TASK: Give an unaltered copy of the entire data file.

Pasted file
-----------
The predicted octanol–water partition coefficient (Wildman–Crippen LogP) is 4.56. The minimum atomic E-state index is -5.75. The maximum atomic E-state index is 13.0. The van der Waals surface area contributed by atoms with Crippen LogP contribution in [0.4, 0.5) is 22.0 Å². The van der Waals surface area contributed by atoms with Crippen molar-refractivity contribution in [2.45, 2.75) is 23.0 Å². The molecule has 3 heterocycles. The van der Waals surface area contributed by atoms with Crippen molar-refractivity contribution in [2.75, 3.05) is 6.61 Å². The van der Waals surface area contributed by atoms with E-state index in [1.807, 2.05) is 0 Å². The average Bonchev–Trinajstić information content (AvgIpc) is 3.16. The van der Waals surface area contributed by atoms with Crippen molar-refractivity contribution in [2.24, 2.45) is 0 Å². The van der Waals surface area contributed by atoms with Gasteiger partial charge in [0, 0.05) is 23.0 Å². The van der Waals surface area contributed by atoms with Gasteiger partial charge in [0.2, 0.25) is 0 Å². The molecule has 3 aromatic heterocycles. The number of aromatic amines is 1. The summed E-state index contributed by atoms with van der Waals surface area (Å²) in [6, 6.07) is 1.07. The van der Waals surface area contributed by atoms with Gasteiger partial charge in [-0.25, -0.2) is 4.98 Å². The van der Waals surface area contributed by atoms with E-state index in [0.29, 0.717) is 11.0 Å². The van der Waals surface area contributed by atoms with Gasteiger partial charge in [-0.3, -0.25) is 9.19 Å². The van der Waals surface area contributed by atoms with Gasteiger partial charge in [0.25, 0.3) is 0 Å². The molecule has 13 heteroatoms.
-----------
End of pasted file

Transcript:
The predicted octanol–water partition coefficient (Wildman–Crippen LogP) is 4.56. The minimum atomic E-state index is -5.75. The maximum atomic E-state index is 13.0. The van der Waals surface area contributed by atoms with Crippen LogP contribution in [0.4, 0.5) is 22.0 Å². The van der Waals surface area contributed by atoms with Crippen molar-refractivity contribution in [2.45, 2.75) is 23.0 Å². The molecule has 3 heterocycles. The van der Waals surface area contributed by atoms with Crippen molar-refractivity contribution in [2.75, 3.05) is 6.61 Å². The van der Waals surface area contributed by atoms with E-state index in [1.807, 2.05) is 0 Å². The average Bonchev–Trinajstić information content (AvgIpc) is 3.16. The van der Waals surface area contributed by atoms with Crippen molar-refractivity contribution in [2.24, 2.45) is 0 Å². The van der Waals surface area contributed by atoms with Gasteiger partial charge in [0, 0.05) is 23.0 Å². The van der Waals surface area contributed by atoms with Gasteiger partial charge in [0.2, 0.25) is 0 Å². The molecule has 3 aromatic heterocycles. The number of aromatic amines is 1. The summed E-state index contributed by atoms with van der Waals surface area (Å²) in [6, 6.07) is 1.07. The van der Waals surface area contributed by atoms with Gasteiger partial charge in [-0.25, -0.2) is 4.98 Å². The van der Waals surface area contributed by atoms with E-state index in [0.29, 0.717) is 11.0 Å². The van der Waals surface area contributed by atoms with Gasteiger partial charge in [-0.3, -0.25) is 9.19 Å². The van der Waals surface area contributed by atoms with Gasteiger partial charge in [0.25, 0.3) is 0 Å². The molecule has 13 heteroatoms.